Wild Bill Sullivan is probably the most colorful character
that South Mississippi has ever produced. Born in mid-18th century, he was the King of Sullivan's Hollow - a still-hard-to-find six-mile wide crescent of land in Smith, Jones, and Covington Counties southeast of Jacksoin near Saratoga and Mize, Mississippi - and was accused of
50 killings. However, in his lifetime, Bill was only indicted for one killing--of his own brother Wilson!
He was also the center of numerous pranks and jokes. Thomas Sullivan, founder of the Mississippi
branch of the clan, had 22 children, 11 by his white legal wife and 11 by his common-law Indian wife. Outsiders in the late 1800's feared stopping over in the Hollow because of Wild
Bill's reputed antipathy towards strangers. One traveler got caught at dark and stopped at the edge of the Hollow. He was
cordially greeted, fed, given a bed by the fire, and served a plentiful country breakfast. His host refused any pay for these
services. The traveler thanked his host and expressed his relief that he had met such a nice family and had avoided Wild Bill.
In reality, Wild Bill had been his host, but he sent the man on his way without revealing his identity.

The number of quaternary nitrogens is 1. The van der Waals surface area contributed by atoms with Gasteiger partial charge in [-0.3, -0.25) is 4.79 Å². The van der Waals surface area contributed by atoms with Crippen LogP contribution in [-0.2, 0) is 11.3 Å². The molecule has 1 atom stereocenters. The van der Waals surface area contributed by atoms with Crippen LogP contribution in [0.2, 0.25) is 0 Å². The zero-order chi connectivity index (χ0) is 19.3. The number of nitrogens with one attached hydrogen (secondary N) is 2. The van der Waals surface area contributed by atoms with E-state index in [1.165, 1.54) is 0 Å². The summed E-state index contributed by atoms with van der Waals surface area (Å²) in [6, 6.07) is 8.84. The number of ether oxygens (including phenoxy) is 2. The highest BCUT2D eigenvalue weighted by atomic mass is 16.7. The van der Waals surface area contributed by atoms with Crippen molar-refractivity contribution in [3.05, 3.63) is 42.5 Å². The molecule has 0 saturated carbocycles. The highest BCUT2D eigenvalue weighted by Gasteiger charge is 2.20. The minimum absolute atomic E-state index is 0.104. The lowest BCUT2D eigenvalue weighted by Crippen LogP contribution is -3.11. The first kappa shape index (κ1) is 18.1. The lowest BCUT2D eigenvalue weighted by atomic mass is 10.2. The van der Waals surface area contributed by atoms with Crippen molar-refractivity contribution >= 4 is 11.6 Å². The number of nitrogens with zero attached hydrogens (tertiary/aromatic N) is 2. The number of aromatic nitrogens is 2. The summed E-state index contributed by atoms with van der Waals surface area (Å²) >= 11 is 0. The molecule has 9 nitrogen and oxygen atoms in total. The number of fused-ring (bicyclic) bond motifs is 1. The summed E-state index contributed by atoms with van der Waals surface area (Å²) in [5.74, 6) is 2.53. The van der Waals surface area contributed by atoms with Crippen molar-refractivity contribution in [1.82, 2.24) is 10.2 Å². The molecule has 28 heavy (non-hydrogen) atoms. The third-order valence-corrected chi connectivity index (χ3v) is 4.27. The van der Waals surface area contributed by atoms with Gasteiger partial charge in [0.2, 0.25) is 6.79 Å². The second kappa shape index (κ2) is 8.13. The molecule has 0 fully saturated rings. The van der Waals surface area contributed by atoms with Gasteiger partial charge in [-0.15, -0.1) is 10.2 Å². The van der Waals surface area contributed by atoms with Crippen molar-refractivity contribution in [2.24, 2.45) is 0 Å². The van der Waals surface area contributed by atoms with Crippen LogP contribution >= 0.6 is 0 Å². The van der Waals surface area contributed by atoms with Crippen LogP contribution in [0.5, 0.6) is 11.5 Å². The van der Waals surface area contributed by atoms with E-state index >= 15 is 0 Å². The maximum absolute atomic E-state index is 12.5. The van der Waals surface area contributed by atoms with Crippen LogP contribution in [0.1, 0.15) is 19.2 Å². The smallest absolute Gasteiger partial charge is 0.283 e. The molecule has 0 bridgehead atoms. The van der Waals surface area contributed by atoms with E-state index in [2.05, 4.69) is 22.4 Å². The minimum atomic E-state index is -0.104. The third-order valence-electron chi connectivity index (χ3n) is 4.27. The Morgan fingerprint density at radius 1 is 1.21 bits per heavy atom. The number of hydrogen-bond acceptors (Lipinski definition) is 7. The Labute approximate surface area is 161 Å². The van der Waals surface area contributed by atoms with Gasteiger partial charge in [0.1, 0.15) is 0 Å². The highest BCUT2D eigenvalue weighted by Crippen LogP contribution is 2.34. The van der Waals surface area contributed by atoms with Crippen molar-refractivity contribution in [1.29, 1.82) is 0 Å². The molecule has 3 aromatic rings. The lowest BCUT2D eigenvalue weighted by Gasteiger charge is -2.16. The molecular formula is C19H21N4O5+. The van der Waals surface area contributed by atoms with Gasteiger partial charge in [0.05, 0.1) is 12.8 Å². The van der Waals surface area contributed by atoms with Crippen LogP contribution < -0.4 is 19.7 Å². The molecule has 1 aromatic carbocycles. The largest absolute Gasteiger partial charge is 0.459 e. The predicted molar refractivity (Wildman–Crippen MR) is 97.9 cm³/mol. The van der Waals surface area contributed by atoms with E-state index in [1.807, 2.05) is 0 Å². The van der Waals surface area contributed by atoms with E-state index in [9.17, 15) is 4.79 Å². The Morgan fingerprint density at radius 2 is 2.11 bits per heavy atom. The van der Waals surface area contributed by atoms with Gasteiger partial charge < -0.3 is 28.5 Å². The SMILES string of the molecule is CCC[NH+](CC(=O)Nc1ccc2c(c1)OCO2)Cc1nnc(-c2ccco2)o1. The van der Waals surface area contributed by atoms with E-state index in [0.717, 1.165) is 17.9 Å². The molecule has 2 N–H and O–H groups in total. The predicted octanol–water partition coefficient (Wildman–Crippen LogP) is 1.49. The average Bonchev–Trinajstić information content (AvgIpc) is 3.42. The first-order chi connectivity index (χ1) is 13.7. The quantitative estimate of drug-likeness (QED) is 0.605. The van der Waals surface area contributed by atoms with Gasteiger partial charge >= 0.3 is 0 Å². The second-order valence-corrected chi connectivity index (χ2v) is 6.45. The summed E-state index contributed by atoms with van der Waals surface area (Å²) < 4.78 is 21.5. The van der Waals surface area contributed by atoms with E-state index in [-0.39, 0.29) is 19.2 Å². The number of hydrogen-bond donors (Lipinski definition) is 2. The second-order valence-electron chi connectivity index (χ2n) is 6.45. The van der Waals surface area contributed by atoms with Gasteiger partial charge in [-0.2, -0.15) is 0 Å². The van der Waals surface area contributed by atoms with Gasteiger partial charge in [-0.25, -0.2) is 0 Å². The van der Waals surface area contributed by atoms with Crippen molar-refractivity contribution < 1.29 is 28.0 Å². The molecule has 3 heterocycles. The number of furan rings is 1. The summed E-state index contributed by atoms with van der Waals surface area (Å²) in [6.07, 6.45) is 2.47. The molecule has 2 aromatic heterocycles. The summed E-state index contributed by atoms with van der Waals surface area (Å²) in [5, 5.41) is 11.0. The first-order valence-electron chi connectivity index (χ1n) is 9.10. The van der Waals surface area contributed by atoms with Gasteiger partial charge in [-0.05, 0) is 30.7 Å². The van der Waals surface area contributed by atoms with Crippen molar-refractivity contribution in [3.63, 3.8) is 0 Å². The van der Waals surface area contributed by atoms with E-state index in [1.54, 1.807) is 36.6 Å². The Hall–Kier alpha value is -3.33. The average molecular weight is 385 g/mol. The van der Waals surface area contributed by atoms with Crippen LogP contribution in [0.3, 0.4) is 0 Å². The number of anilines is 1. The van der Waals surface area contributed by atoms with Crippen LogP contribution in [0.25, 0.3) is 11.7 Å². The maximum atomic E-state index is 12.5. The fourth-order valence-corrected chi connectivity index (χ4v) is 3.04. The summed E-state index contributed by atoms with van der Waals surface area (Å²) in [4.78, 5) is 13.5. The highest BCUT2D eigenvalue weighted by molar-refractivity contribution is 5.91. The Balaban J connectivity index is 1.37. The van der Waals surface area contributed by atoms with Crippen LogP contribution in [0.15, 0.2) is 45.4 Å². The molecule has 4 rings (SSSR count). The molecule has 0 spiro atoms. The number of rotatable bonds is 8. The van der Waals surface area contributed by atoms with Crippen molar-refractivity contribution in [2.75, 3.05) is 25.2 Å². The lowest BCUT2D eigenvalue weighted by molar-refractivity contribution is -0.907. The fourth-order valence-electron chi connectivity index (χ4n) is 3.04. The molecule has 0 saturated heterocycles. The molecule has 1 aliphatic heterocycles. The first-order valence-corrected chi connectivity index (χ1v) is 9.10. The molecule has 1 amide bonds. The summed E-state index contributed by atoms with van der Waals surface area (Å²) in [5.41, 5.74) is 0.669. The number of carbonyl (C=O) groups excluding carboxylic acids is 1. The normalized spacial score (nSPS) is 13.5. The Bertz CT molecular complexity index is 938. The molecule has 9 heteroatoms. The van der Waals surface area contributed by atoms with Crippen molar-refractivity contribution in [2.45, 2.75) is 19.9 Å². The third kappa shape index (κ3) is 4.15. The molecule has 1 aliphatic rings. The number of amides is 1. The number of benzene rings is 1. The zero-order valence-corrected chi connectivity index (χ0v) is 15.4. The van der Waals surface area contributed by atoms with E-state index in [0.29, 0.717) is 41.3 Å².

Several of the Sullivan family were killed in the Battle of
Shiloh Church during the war of northern agression (Civil War). After later incidents, Wild Bill and
his son Neece had to hide out in the woods for 2 years. The Sullivan family descended from Wild Bill still lives in the area.
Sullivan's Hollow is a fiddle tune widely popular in the early 20's. Although
rather unusual in structure, it reflects a surprising calm about the area.
If you are interested in what Appalchian Old Time music sounds
like live, here is a rough recording of my band, The Hog Tossers, playing an American fiddle tune, Haning's Farewell.
From the Marion Thede book of old-time fiddle music published in the 1930's, this tune is in a strange mode: neither major
nor minor, but, we believe, Phrygian. Bob Borcherding, fiddle; Lynn Garren, guitar; Tony Scarimbolo, bass; and Harold Maurer,
banjo. Anyway, this was recorded at a dance in Milwaukee by one of the dancers. Hope you enjoy, mistakes and all...